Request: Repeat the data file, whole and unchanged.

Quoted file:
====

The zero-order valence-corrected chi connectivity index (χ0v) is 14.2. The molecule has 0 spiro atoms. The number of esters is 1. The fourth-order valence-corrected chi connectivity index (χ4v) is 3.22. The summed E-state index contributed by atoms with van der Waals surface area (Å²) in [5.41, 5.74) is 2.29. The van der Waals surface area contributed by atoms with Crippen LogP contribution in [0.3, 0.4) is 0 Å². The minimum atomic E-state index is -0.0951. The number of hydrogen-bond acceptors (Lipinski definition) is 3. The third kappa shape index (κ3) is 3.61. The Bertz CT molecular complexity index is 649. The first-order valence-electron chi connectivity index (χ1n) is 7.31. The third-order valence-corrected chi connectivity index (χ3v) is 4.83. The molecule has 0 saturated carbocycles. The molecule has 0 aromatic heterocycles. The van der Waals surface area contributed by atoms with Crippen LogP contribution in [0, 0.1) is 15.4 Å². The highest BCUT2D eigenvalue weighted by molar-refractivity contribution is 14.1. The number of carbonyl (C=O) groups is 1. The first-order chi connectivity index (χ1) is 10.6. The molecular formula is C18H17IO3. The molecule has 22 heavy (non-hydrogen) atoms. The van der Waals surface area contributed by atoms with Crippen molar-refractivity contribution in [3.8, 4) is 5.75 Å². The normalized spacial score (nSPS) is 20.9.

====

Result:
The zero-order valence-corrected chi connectivity index (χ0v) is 14.2. The molecule has 0 spiro atoms. The number of esters is 1. The fourth-order valence-corrected chi connectivity index (χ4v) is 3.22. The summed E-state index contributed by atoms with van der Waals surface area (Å²) in [5.41, 5.74) is 2.29. The van der Waals surface area contributed by atoms with Crippen LogP contribution in [0.3, 0.4) is 0 Å². The minimum atomic E-state index is -0.0951. The number of hydrogen-bond acceptors (Lipinski definition) is 3. The third kappa shape index (κ3) is 3.61. The Bertz CT molecular complexity index is 649. The first-order valence-electron chi connectivity index (χ1n) is 7.31. The third-order valence-corrected chi connectivity index (χ3v) is 4.83. The molecule has 0 saturated carbocycles. The molecule has 0 aromatic heterocycles. The van der Waals surface area contributed by atoms with Crippen LogP contribution in [0, 0.1) is 15.4 Å². The highest BCUT2D eigenvalue weighted by molar-refractivity contribution is 14.1. The number of carbonyl (C=O) groups is 1. The first-order chi connectivity index (χ1) is 10.6. The molecular formula is C18H17IO3. The molecule has 22 heavy (non-hydrogen) atoms. The van der Waals surface area contributed by atoms with Crippen molar-refractivity contribution in [3.8, 4) is 5.75 Å². The normalized spacial score (nSPS) is 20.9.